Wednesday, June 27, 2012

After Market Customizations

Is it possible to customize your flute with some optional features after you've purchased it?  The answer would be a solid "maybe," depending on the flute.  Each flute must be analyzed on a case-by-case basis.  Here at Powell, there are some options that can be added after the flute has been purchased.  Regardless of whether you have an in-line or offset G, there are certain options that are available.  For a C# trill or split E, the flute would have to be analyzed by the repair tech to see if it would be possible to add these.

Enclosed D# Roller
There are a couple of options that are definitely possible, such as a G disc, which can always be added.  If you are interested in adding a B foot or C foot, that is available as well.  You can order a B or C foot, and it will be made in the shop.  You could even choose a different metal if you would prefer.  You would need to send your entire flute to the shop to have the new B or C foot fitted to the instrument.  Also, a D# roller could be added, although it would have to be an "enclosed" roller (as seen in the photo on the right).

Customizations can always be considered for Powell Signature, Conservatory, and Handmade Custom flutes.  Unfortunately, there are certain models that we are not able to customize after purchase, including Powell Sonaré models, the Powell 2100, and the Powell 3100.  Options are not available on the Powell Sonaré flutes because the mechanism is different from a Powell custom, and the keys are plated.  The 2100 and 3100 also have mechanisms and key shapes of a much different design than a traditional Powell model.  Powell aftermarket options are only available on Powell flutes and not on other brands, unfortunately.  If you are considering an after market customization, make sure to contact our repair technician to see what might be possible.  Our technician, Rachel Baker, can be reached at

Wednesday, June 20, 2012

Are Old Flutes Better?

By Steven Wasser - President, Verne Q. Powell Flutes, Inc.

Flutes have come a long way in the last 100 years, yet many musicians prize old Louis Lot, Haynes, and Powell flutes.  Flute scales are better today, precision machining produces superior parts, synthetic pads are more stable, and silver is silver – or is it?  Does something happen to silver over time that could have a beneficial effect on sound?  In fact silver does change over time.  It stress relieves and age hardens.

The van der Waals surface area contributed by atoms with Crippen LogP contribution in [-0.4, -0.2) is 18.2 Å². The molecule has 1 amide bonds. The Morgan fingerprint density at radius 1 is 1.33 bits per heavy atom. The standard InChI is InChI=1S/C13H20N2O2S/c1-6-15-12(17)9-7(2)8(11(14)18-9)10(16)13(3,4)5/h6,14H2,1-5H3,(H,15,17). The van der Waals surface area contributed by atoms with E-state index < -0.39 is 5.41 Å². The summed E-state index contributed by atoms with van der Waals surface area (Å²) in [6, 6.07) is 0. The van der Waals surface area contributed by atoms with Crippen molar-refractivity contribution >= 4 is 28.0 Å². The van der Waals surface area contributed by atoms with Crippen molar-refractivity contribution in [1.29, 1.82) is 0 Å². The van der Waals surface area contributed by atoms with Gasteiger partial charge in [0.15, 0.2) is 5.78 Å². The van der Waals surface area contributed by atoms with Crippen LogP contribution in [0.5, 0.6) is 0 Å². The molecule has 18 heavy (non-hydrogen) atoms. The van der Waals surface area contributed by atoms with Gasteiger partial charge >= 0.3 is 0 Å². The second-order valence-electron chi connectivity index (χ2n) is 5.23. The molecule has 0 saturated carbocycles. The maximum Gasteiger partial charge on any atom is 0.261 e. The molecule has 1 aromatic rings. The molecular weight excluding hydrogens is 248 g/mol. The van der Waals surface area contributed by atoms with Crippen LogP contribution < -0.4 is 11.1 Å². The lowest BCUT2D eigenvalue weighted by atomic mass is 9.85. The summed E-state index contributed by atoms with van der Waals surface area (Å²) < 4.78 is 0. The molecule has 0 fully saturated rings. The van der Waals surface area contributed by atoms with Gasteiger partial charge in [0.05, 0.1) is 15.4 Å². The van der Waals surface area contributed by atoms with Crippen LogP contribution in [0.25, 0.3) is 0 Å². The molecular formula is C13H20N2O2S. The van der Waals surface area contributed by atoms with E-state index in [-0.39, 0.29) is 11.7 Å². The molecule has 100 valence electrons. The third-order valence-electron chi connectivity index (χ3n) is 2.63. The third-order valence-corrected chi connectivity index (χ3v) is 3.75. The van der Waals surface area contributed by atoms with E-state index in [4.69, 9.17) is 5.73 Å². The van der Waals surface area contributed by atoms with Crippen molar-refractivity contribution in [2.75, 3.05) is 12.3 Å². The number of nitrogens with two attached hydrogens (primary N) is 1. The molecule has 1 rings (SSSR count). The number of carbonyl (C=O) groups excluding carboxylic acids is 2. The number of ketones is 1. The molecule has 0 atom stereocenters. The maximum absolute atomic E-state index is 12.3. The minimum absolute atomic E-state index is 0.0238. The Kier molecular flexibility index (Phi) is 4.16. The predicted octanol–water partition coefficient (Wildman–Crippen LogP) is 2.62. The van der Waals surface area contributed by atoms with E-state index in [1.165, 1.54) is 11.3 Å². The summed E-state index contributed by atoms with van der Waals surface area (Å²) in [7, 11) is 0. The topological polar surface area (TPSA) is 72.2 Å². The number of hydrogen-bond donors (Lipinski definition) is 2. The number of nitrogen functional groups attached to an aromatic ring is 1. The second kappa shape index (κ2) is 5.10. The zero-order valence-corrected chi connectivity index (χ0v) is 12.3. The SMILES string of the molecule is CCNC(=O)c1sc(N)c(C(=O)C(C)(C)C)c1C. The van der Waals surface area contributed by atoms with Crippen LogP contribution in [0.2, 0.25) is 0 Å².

Steven Wasser giving tour of Powell production facility
When any metal is worked, such as by cutting, extruding, or bending, it becomes stressed.  In its “relaxed” or unstressed state, the molecular structure of metal looks something like graph paper, with a nice, regular geometric structure.  When the metal is stressed, some of those boxes get scrunched up, and some become bigger and misshaped.  As a result of these irregularities the metal is unable to vibrate as freely as it would do in its pure, unstressed condition.  These irregularities can cause dead spots in a flute.  In our experience resonance is better with silver that has been stress relieved.

Hardness correlates with stiffness or rigidity.  When metal flexes it absorbs or diffuses energy.  Since flutes are very inefficient at converting your air into sound, small differences in how that air energy behaves can affect acoustical output.  We believe that the slight age hardening of older silver flutes has a positive effect on response.

Does anything else change over time with older silver flutes?  Well, yes, the instrument is subject to daily vibration from being played and is swabbed.  We cannot document what effect, if any, might arise from these activities, but some flutists are convinced that they make a difference.

Is there a way to produce some of the effects of aging on silver in new silver flutes?  Yes.  At Powell we use a variety of techniques to keep the molecules of the flute body as even as possible.  When we solder we generally heat the entire body at once, evenly, rather than spot soldering one location at a time.  And when we’re done, we cryogenically treat the entire flute.  There is solid documentation that cryogenic treatment age hardens and/or stress relieves certain metals, but data for the effect of cryogenic treatment on sterling silver are inconclusive.  Based on years of subjective testing we believe cryogenic treatment stress relieves silver and slightly age hardens it.